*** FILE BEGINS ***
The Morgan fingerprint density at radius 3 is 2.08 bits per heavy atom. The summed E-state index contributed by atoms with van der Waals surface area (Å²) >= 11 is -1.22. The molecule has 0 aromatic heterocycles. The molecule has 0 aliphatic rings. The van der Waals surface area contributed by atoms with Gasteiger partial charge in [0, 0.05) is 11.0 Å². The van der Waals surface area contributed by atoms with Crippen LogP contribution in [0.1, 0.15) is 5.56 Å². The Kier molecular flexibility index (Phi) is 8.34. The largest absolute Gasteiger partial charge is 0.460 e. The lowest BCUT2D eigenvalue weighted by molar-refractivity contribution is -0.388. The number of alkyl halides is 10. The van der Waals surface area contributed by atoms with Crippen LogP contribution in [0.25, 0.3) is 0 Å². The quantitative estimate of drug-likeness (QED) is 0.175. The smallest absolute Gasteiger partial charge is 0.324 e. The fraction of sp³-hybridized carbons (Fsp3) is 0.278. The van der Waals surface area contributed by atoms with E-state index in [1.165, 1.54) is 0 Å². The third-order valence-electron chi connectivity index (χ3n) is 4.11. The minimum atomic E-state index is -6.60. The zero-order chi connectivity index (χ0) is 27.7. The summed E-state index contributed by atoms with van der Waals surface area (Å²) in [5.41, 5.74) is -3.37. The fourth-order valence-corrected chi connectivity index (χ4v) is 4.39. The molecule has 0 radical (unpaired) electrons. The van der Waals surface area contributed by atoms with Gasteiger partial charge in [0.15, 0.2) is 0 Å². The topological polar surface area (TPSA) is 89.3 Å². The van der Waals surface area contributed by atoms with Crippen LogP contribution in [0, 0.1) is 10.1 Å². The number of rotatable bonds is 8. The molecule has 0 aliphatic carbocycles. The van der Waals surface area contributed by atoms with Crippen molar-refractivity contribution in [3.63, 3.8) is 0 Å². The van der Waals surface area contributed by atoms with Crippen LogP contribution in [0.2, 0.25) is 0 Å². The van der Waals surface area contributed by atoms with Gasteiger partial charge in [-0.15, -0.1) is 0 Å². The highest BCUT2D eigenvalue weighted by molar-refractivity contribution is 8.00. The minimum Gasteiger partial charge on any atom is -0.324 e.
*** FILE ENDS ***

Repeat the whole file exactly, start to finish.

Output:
The Morgan fingerprint density at radius 3 is 2.08 bits per heavy atom. The summed E-state index contributed by atoms with van der Waals surface area (Å²) >= 11 is -1.22. The molecule has 0 aromatic heterocycles. The molecule has 0 aliphatic rings. The van der Waals surface area contributed by atoms with Gasteiger partial charge in [0, 0.05) is 11.0 Å². The van der Waals surface area contributed by atoms with Crippen LogP contribution in [0.1, 0.15) is 5.56 Å². The Kier molecular flexibility index (Phi) is 8.34. The largest absolute Gasteiger partial charge is 0.460 e. The lowest BCUT2D eigenvalue weighted by molar-refractivity contribution is -0.388. The number of alkyl halides is 10. The van der Waals surface area contributed by atoms with Crippen LogP contribution in [0.25, 0.3) is 0 Å². The quantitative estimate of drug-likeness (QED) is 0.175. The smallest absolute Gasteiger partial charge is 0.324 e. The fraction of sp³-hybridized carbons (Fsp3) is 0.278. The van der Waals surface area contributed by atoms with E-state index in [1.165, 1.54) is 0 Å². The third-order valence-electron chi connectivity index (χ3n) is 4.11. The minimum atomic E-state index is -6.60. The zero-order chi connectivity index (χ0) is 27.7. The summed E-state index contributed by atoms with van der Waals surface area (Å²) in [5.41, 5.74) is -3.37. The fourth-order valence-corrected chi connectivity index (χ4v) is 4.39. The molecule has 0 radical (unpaired) electrons. The van der Waals surface area contributed by atoms with Gasteiger partial charge in [0.15, 0.2) is 0 Å². The topological polar surface area (TPSA) is 89.3 Å². The van der Waals surface area contributed by atoms with Crippen LogP contribution in [0, 0.1) is 10.1 Å². The number of rotatable bonds is 8. The molecule has 0 aliphatic carbocycles. The van der Waals surface area contributed by atoms with Crippen molar-refractivity contribution in [3.63, 3.8) is 0 Å². The van der Waals surface area contributed by atoms with Crippen LogP contribution in [0.2, 0.25) is 0 Å². The van der Waals surface area contributed by atoms with Gasteiger partial charge in [-0.15, -0.1) is 0 Å². The highest BCUT2D eigenvalue weighted by molar-refractivity contribution is 8.00. The minimum Gasteiger partial charge on any atom is -0.324 e.